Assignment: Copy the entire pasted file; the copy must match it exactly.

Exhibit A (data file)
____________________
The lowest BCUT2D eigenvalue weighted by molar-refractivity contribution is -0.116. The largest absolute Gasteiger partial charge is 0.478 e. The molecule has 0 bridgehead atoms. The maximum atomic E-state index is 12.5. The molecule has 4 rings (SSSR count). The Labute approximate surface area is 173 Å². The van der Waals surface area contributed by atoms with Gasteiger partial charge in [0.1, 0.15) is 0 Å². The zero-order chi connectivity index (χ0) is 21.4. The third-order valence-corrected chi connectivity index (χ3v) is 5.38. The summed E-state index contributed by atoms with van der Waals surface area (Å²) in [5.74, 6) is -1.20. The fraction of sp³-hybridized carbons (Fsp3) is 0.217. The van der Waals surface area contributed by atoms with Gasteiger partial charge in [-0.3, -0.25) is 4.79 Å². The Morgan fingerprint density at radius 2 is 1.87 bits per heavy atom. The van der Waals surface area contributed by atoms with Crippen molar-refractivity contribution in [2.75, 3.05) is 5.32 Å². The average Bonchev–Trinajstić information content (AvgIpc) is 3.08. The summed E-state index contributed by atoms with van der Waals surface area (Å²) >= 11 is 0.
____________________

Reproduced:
The lowest BCUT2D eigenvalue weighted by molar-refractivity contribution is -0.116. The largest absolute Gasteiger partial charge is 0.478 e. The molecule has 0 bridgehead atoms. The maximum atomic E-state index is 12.5. The molecule has 4 rings (SSSR count). The Labute approximate surface area is 173 Å². The van der Waals surface area contributed by atoms with Gasteiger partial charge in [0.1, 0.15) is 0 Å². The zero-order chi connectivity index (χ0) is 21.4. The third-order valence-corrected chi connectivity index (χ3v) is 5.38. The summed E-state index contributed by atoms with van der Waals surface area (Å²) in [5.74, 6) is -1.20. The fraction of sp³-hybridized carbons (Fsp3) is 0.217. The van der Waals surface area contributed by atoms with Gasteiger partial charge in [-0.3, -0.25) is 4.79 Å². The Morgan fingerprint density at radius 2 is 1.87 bits per heavy atom. The van der Waals surface area contributed by atoms with Crippen molar-refractivity contribution in [2.75, 3.05) is 5.32 Å². The average Bonchev–Trinajstić information content (AvgIpc) is 3.08. The summed E-state index contributed by atoms with van der Waals surface area (Å²) >= 11 is 0.